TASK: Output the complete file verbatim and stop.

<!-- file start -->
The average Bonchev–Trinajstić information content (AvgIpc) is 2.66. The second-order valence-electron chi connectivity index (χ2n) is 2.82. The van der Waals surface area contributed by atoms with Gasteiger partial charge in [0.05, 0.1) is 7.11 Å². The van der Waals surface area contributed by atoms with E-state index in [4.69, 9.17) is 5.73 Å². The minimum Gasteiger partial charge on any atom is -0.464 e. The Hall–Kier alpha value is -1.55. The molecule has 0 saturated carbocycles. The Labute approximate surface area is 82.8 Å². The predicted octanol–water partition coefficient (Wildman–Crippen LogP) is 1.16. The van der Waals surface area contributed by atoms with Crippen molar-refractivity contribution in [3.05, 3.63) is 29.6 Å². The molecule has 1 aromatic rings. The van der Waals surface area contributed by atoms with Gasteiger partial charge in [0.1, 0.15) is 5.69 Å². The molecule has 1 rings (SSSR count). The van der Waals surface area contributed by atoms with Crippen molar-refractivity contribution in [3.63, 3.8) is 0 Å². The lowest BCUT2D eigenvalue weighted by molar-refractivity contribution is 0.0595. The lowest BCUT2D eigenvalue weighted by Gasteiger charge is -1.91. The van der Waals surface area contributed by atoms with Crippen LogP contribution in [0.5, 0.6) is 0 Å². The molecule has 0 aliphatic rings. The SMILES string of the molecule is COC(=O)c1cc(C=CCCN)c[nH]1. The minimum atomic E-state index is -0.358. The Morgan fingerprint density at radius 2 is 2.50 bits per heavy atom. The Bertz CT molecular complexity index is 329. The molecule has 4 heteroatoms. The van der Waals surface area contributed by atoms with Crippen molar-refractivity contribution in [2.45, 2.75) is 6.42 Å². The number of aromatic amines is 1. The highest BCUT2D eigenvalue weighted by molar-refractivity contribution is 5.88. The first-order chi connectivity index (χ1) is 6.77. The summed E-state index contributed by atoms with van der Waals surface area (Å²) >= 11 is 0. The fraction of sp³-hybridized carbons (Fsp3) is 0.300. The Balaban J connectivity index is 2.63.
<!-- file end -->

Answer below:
The average Bonchev–Trinajstić information content (AvgIpc) is 2.66. The second-order valence-electron chi connectivity index (χ2n) is 2.82. The van der Waals surface area contributed by atoms with Gasteiger partial charge in [0.05, 0.1) is 7.11 Å². The van der Waals surface area contributed by atoms with E-state index in [4.69, 9.17) is 5.73 Å². The minimum Gasteiger partial charge on any atom is -0.464 e. The Hall–Kier alpha value is -1.55. The molecule has 0 saturated carbocycles. The Labute approximate surface area is 82.8 Å². The predicted octanol–water partition coefficient (Wildman–Crippen LogP) is 1.16. The van der Waals surface area contributed by atoms with Crippen molar-refractivity contribution in [3.05, 3.63) is 29.6 Å². The molecule has 1 aromatic rings. The van der Waals surface area contributed by atoms with Gasteiger partial charge in [0.1, 0.15) is 5.69 Å². The molecule has 1 rings (SSSR count). The van der Waals surface area contributed by atoms with Crippen molar-refractivity contribution in [3.63, 3.8) is 0 Å². The lowest BCUT2D eigenvalue weighted by molar-refractivity contribution is 0.0595. The lowest BCUT2D eigenvalue weighted by Gasteiger charge is -1.91. The van der Waals surface area contributed by atoms with Crippen LogP contribution in [0.5, 0.6) is 0 Å². The molecule has 0 aliphatic rings. The SMILES string of the molecule is COC(=O)c1cc(C=CCCN)c[nH]1. The minimum atomic E-state index is -0.358. The Morgan fingerprint density at radius 2 is 2.50 bits per heavy atom. The Bertz CT molecular complexity index is 329. The molecule has 4 heteroatoms. The van der Waals surface area contributed by atoms with Crippen molar-refractivity contribution in [2.45, 2.75) is 6.42 Å². The number of aromatic amines is 1. The highest BCUT2D eigenvalue weighted by molar-refractivity contribution is 5.88. The first-order chi connectivity index (χ1) is 6.77. The summed E-state index contributed by atoms with van der Waals surface area (Å²) >= 11 is 0. The fraction of sp³-hybridized carbons (Fsp3) is 0.300. The Balaban J connectivity index is 2.63.